The phrase “stop it, I like it!” connotes the ambivalence children feel in relation to their mother.
On the one hand, growing children and adolescents want to be left alone to explore and find their own way. On the other hand, these same children and adolescents would feel neglected if their mothers did not show interest and concern. Mothers sometimes feel that they are in a no win situation.
Pam, a 14 year old, asks her mom if she looks good in the dress she is wearing.
- If her mom says “yes”, Pam will feel good momentarily then argue “You are only saying that because you are my mother”.
- If mom says “no”, Pam will feel upset and cry “You always criticise me”.
- If mom refuses to comment, Pam will feel neglected.
In short, Pam wants feedback but it feels like her mother never gets it quite right. Pam’s mother feels confused and rebuffed.
In this scenario, both mother and daughter feel stressed.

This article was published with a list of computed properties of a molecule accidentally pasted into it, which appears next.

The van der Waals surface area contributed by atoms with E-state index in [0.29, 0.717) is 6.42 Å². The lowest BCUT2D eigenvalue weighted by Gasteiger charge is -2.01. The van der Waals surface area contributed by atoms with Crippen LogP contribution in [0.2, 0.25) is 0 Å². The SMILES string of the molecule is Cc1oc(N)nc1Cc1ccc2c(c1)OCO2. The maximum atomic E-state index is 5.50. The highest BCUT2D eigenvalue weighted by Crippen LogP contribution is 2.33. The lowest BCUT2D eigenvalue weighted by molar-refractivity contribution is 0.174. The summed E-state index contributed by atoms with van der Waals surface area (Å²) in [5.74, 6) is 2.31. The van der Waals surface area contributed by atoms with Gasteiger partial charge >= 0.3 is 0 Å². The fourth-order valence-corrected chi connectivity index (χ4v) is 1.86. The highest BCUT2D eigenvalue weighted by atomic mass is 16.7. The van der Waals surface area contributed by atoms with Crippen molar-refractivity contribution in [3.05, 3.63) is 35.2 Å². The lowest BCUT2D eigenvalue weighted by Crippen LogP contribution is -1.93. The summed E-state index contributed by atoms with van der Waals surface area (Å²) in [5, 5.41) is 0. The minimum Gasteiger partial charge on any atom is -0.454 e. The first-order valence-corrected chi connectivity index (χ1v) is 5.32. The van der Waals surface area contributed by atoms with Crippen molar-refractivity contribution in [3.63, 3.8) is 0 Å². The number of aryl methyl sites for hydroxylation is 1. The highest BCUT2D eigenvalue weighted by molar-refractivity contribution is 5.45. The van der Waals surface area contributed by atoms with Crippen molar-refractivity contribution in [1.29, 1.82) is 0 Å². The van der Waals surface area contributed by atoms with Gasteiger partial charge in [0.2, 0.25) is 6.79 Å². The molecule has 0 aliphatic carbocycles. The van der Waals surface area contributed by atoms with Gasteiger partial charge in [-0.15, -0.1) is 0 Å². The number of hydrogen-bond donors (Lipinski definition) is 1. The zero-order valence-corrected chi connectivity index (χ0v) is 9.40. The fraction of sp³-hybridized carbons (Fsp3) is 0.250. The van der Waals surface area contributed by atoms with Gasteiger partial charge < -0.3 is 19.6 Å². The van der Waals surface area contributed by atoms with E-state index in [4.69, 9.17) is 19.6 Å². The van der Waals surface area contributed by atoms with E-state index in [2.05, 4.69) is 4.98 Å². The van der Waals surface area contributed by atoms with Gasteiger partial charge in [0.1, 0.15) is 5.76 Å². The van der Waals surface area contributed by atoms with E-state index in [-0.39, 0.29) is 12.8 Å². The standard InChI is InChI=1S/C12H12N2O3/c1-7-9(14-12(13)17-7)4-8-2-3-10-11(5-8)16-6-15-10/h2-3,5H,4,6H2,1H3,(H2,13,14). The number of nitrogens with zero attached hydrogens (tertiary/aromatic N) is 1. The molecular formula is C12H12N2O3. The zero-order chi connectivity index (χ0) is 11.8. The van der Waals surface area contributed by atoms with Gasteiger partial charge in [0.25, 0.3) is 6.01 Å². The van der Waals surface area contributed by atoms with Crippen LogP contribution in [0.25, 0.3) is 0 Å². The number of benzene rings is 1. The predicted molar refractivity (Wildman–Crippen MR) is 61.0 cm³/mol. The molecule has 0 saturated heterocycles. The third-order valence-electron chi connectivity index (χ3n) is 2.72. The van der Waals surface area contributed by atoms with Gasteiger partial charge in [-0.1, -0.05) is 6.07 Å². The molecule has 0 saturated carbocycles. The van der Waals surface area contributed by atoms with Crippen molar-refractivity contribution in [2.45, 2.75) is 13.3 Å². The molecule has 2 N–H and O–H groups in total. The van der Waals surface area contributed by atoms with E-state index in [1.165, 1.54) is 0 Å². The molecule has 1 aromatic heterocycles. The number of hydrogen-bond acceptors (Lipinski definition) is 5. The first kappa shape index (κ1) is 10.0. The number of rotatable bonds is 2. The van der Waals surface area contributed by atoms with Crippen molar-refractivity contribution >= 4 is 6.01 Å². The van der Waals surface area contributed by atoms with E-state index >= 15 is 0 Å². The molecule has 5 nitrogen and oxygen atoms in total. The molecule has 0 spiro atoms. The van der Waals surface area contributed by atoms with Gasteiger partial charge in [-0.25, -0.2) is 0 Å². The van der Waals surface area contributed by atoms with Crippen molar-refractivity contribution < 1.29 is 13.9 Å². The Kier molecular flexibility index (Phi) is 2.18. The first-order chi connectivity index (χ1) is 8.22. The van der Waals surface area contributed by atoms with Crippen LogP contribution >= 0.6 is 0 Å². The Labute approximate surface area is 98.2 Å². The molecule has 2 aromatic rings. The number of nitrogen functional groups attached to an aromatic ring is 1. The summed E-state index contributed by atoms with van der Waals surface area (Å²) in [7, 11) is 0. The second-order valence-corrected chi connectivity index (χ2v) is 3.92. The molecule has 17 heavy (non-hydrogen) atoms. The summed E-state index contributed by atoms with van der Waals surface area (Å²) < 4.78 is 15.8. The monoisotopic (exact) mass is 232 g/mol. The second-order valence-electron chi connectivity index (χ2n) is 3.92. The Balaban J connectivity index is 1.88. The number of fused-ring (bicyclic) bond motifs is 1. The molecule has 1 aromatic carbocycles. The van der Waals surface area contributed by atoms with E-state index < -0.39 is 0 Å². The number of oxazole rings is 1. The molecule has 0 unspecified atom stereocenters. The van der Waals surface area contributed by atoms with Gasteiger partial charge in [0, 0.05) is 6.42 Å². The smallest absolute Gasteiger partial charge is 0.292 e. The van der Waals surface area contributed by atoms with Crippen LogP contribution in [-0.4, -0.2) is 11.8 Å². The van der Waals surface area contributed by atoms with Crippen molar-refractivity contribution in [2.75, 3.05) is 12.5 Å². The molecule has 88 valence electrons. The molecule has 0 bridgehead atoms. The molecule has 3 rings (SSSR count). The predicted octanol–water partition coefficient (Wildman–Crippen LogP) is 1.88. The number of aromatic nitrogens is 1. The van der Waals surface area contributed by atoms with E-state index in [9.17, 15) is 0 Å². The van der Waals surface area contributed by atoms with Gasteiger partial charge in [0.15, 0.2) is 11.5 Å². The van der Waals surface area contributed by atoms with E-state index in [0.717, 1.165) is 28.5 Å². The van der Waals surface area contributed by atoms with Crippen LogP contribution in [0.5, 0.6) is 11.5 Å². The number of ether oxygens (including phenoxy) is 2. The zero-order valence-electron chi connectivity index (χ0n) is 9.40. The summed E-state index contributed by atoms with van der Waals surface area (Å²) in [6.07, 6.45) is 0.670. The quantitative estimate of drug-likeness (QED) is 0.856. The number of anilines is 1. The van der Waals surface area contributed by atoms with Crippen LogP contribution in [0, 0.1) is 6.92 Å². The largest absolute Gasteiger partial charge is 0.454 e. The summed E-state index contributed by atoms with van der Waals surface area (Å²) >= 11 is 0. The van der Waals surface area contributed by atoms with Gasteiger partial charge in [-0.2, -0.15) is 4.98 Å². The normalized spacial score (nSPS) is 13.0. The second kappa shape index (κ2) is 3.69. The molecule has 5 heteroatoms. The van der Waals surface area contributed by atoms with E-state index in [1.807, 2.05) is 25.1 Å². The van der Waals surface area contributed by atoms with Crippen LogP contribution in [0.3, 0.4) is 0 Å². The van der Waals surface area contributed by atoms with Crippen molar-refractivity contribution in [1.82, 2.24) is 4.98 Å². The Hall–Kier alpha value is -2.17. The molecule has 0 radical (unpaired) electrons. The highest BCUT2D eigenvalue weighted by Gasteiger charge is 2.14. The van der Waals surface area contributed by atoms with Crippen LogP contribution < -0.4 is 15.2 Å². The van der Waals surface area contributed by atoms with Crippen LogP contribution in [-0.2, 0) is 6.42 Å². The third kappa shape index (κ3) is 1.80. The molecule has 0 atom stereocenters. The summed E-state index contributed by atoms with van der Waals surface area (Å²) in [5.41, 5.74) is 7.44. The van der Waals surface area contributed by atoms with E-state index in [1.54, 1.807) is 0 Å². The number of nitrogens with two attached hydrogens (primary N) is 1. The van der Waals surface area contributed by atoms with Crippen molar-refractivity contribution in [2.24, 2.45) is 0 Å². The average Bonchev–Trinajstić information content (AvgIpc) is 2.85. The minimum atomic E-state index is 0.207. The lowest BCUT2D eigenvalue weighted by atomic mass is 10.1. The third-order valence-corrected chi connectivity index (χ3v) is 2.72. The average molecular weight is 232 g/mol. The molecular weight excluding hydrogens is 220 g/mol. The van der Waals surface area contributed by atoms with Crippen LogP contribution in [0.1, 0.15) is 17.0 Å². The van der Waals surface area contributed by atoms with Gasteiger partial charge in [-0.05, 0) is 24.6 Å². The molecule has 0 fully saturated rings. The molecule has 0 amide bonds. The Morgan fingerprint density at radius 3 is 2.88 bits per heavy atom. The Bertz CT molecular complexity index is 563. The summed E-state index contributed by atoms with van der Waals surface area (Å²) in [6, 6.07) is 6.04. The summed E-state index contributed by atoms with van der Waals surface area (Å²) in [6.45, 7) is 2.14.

Jason is a 15 year old who wants to drink alcohol at parties. His mother is adamant that he is too young and asks him to promise that he will not. Jason is furious and shouts “I am not a baby anymore and you can’t tell me what to do.” But, internally, Jason is relieved that his mother cares, is behaving like an adult and not trying to be his friend.
Jason will probably go ahead and do what he likes. His mother will be stressed at home worrying about his safety.
Tips for mothers.
These tips will give you direction and reduce stress. By focusing on your behaviour and not on your child’s reaction, you can feel calm and centred.
- Be an interested parent no matter your child’s age. Allowing independence does not mean neglect.
- Stay true to yourself. This way you will give a consistent message over time.
- Give honest feedback. You will not get it right anyway but at least you are being honest. Hopefully, sometime in the future, what you said may be accepted by your child.
- Encourage independence but keep a look out for potential “danger”. Protecting your child, and teaching values, continues throughout adolescence.
- Do not be pressured into anything. Stand firm. Get support if necessary.
- Do not try too hard to be liked. It is more important that your children respect you than like you.
- Be flexible. Allow more independence, privacy and autonomy as your child matures.
- Relax. These interactions are normal.